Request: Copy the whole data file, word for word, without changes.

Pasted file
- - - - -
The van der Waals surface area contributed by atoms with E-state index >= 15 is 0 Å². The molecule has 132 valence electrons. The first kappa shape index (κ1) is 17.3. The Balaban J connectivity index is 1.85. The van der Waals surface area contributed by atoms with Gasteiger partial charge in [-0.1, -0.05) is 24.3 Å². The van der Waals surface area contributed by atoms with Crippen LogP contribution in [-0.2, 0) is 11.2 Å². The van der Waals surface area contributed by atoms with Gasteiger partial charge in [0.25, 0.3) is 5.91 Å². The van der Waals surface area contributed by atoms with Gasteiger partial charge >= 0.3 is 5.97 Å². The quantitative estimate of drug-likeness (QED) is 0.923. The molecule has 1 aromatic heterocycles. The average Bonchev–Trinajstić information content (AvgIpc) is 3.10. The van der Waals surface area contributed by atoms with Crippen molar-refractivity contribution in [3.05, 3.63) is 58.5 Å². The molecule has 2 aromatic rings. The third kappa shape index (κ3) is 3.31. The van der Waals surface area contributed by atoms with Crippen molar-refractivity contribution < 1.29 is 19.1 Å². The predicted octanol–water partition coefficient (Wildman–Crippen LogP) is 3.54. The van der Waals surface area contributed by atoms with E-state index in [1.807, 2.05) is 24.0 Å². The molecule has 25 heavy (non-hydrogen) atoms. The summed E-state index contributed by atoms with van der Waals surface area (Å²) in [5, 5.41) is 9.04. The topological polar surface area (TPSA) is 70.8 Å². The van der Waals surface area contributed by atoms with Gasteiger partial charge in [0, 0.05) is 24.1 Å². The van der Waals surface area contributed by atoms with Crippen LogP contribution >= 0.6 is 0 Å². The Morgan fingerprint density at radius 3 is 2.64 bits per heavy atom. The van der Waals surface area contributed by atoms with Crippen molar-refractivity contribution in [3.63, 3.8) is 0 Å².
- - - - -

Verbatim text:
The van der Waals surface area contributed by atoms with E-state index >= 15 is 0 Å². The molecule has 132 valence electrons. The first kappa shape index (κ1) is 17.3. The Balaban J connectivity index is 1.85. The van der Waals surface area contributed by atoms with Gasteiger partial charge in [-0.1, -0.05) is 24.3 Å². The van der Waals surface area contributed by atoms with Crippen LogP contribution in [-0.2, 0) is 11.2 Å². The van der Waals surface area contributed by atoms with Gasteiger partial charge in [0.25, 0.3) is 5.91 Å². The van der Waals surface area contributed by atoms with Gasteiger partial charge >= 0.3 is 5.97 Å². The quantitative estimate of drug-likeness (QED) is 0.923. The molecule has 1 aromatic heterocycles. The average Bonchev–Trinajstić information content (AvgIpc) is 3.10. The van der Waals surface area contributed by atoms with Crippen molar-refractivity contribution in [3.05, 3.63) is 58.5 Å². The molecule has 2 aromatic rings. The third kappa shape index (κ3) is 3.31. The van der Waals surface area contributed by atoms with Crippen molar-refractivity contribution < 1.29 is 19.1 Å². The predicted octanol–water partition coefficient (Wildman–Crippen LogP) is 3.54. The van der Waals surface area contributed by atoms with E-state index in [1.807, 2.05) is 24.0 Å². The molecule has 25 heavy (non-hydrogen) atoms. The summed E-state index contributed by atoms with van der Waals surface area (Å²) in [5, 5.41) is 9.04. The topological polar surface area (TPSA) is 70.8 Å². The van der Waals surface area contributed by atoms with Gasteiger partial charge in [0, 0.05) is 24.1 Å². The van der Waals surface area contributed by atoms with Crippen LogP contribution >= 0.6 is 0 Å². The Morgan fingerprint density at radius 3 is 2.64 bits per heavy atom. The van der Waals surface area contributed by atoms with Crippen molar-refractivity contribution in [3.63, 3.8) is 0 Å².